In light of recent security outbreaks, Apple introduced a number of changes to its security policies. As one of the leading security companies and a major supplier of forensic software for iOS devices, ElcomSoft is being constantly approached by IT security specialists, journalists and forensic experts. The most common question is: how will the new security measures affect iOS forensics? (more…)
Archive for the ‘General’ Category
Do you think you know everything about creating and using backups of Apple iOS devices? Probably not. Our colleague and friend Vladimir Bezmaly (MVP Consumer security, Microsoft Security Trusted Advisor) shares some thoughts, tips and tricks on iTunes and iCloud backups.
Mobile phones are everywhere. They are getting increasingly more complex and increasingly more powerful, producing, consuming and storing more information than ever. Today’s smart mobile devices are much more than just phones intended to make and receive calls. Let’s take Apple iPhone. The iPhone handles our mail, plans our appointments, connects us to other people via social networks, takes and shares pictures, and serves as a gaming console, eBook reader, barcode scanner, Web browser, flashlight, pedometer and whatnot. As a result, your typical iPhone handles tons of essential information, keeping the data somewhere in the device. But what if something happens to the iPhone? Or what if nothing happens, but you simply want a newer-and-better model? Restoring the data from a backup would be the simplest way of initializing a new device. But wait… what backup?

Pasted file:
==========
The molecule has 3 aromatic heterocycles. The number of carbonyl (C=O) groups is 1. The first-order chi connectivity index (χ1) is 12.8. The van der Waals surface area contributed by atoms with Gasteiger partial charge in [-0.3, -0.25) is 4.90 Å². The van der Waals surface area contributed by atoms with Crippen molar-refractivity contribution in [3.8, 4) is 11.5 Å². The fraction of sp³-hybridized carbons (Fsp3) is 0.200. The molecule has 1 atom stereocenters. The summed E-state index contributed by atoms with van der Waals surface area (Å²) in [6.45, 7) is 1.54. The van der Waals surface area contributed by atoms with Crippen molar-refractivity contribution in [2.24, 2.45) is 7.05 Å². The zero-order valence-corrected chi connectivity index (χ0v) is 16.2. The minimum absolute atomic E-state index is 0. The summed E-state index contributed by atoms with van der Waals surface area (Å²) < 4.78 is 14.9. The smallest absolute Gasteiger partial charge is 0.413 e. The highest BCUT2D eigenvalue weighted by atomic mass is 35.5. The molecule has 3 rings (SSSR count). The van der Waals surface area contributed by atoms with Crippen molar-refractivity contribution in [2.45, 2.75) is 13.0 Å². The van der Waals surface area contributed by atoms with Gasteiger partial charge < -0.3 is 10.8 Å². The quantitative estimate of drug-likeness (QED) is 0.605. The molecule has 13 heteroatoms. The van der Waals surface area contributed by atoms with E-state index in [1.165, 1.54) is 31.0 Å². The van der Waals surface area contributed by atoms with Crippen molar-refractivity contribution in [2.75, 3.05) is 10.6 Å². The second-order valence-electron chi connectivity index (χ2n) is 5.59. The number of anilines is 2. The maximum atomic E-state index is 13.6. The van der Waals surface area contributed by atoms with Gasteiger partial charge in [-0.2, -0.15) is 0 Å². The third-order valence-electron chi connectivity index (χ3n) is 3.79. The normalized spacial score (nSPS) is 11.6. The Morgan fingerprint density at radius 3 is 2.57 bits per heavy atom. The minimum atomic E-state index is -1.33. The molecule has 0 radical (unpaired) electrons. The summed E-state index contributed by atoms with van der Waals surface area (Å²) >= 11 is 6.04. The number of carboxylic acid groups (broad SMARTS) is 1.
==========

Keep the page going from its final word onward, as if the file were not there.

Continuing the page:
Users in general are reluctant to make any sort of backup. They could make a backup copy once after reading an article urging them to back up their data… but that would be it. Apple knows its users, and decided to explore the path yet unbeaten, making backups completely automatic and requiring no user intervention. Two options are available: local backups via iTunes and cloud backups via Apple iCloud.
With most waited winter holidays just around the corner, now is the best time to take care of your easy after-holidays start at work with less headache, more pleasure, and all your passwords in place.